State officials address Oaks Disposal conscerns (Part 1 of 2)
By Jason Stuart
Ranger-Review Staff Writer
A Montana Department of Environmental Quality team paid a visit to Glendive Tuesday evening to present their perspective on the Oaks Disposal landfill in an effort to quell some of the fears and rumors surrounding the oil waste disposal site.
In a packed meeting in the courtroom of the Dawson County Courthouse, DEQ officials acknowledged from the outset that passions about the disposal site were running high and that not everyone would accept the information they provided.
“We’re not always going to agree on everything, I think we can all recognize that going in,” said Edward Thamke, bureau chief of DEQ’s Waste and Underground Tank Management Bureau.
Thamke began by addressing what goes into Oaks Disposal. He said the claims by Oaks Disposal opponents that the debris going to the site is hazardous had no basis in fact.
“We get a lot of comments about why is this hazardous and why is this toxic, and it’s not,” Thamke said.
One item Oaks Disposal accepts that has caused particular consternation is used oil filter socks.
The filter socks are used in the Bakken to filter particles out of the water used in the drilling process. The process stirs up elements from deep in the earth that are radioactive – namely radium – and the filter socks can become contaminated with radioactive particles.
The scientific appellation for this kind of radioactive material is Naturally Occurring Radioactive Material, or NORM.
Thamke told the crowd that NORM should not be confused with nuclear waste, but is a “different animal.”
“It’s like the name implies, it’s a natural part of the earth’s crust,” he said.
It also poses no risk to anyone living near the Oaks Disposal site, according to DEQ.
“Is the level of radioactivity (in filter socks) hazardous? The answer is no, it’s not,” Thamke said. “We know for a fact the NORM material isn’t hazardous and it’s not going to kill anyone.”
Mary Hendrickson, who is the technical lead for DEQ’s Solid Waste Licensing Program, pointed out that NORM is everywhere — in the soil, in the rocks, even in the water we drink — and that we are constantly exposed to it.
“The NORM, you encounter that everyday,” Hendrickson said. “It’s solid waste, it’s not hazardous waste.”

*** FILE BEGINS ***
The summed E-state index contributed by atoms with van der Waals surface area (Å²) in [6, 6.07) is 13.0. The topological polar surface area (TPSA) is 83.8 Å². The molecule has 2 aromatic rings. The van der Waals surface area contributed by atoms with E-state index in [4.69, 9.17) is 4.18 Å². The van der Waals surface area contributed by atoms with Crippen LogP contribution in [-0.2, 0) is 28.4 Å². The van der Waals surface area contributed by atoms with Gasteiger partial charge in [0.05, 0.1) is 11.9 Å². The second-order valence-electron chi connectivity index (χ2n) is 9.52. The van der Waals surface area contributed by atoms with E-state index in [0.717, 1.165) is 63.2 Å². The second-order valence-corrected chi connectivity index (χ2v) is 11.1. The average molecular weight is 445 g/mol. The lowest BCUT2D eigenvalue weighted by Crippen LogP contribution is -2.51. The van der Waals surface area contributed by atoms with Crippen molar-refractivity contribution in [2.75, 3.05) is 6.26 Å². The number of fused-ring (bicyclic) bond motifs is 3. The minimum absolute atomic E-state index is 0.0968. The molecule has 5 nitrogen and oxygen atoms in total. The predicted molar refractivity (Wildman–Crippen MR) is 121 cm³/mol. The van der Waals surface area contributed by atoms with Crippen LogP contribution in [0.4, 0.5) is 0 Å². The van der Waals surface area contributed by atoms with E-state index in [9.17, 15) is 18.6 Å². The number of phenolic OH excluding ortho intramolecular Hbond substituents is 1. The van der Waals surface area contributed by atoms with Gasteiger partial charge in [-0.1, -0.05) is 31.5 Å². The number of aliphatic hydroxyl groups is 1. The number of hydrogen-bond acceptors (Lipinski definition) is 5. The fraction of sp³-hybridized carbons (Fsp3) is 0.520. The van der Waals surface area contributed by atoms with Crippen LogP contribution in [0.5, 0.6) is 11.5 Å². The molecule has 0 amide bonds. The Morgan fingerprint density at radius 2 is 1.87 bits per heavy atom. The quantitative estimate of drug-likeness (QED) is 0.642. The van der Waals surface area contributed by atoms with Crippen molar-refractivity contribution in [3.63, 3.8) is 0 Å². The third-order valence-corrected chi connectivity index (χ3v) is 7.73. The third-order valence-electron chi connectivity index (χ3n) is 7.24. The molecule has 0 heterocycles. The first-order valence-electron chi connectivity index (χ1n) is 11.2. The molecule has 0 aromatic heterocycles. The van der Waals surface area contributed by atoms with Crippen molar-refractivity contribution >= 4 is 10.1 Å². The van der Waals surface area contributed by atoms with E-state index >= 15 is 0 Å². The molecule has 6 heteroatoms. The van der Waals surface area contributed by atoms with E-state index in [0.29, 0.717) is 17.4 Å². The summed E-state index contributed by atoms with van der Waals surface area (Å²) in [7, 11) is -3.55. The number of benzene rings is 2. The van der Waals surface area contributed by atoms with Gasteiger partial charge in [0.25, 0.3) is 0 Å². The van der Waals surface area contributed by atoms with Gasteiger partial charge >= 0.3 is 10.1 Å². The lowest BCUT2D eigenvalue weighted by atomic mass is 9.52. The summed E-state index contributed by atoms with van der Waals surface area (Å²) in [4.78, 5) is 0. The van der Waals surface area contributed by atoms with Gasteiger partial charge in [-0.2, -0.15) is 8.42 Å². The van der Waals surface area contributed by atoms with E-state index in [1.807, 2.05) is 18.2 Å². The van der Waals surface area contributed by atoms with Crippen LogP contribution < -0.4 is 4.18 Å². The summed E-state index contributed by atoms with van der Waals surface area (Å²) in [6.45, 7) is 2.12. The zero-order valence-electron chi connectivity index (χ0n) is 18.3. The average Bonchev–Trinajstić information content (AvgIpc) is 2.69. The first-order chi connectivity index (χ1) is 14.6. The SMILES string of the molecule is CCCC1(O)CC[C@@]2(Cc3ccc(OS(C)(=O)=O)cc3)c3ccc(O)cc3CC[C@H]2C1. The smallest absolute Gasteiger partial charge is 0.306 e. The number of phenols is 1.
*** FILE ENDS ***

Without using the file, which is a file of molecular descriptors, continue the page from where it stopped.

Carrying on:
Mary Kubesh, who along with her husband, Grant, has been one of the most vocal critics of Oaks Disposal, countered that “North Dakota does not want this radioactive stuff in their state,” pointing to that state’s limit of 5 picocuries per gram for landfill acceptance.
Montana’s limit is 30 picocuries per gram. A picocurie is one trillionth of a curie, the standard measurement of radioactivity.
Thamke answered that what North Dakota does was “not our consideration,” but that Montana looked at other states to establish its guidelines for accepting such waste. Many other oil-producing states share Montana’s 30 picocurie limit, like Texas and Louisiana.
He added that North Dakota was in the process of reviewing their limits.
“And (North Dakota) has every intention of raising that level, so I wouldn’t hang my hat too hard on that 5 (picocurie limit),” Thamke said. “And we’ve already agreed with North Dakota that whatever level they choose should be commiserate on both sides of the border.”
DEQ officials said that Oaks Disposal was designed by an engineer with over 30 years experience building solid waste facilities. They also said they inspected the site before issuing the permit for it.
“We determined the facility design was protective of human health and the environment,” Hendrickson said.
They added that the facility was subject to regular testing requirements. The site has a number of groundwater monitoring wells, none of which has yielded any sign of contamination, according to DEQ.
~Check back for Part 2 of this story or get the Sunday, June 22, 2014 print issue of the Ranger-Review for the whole story.~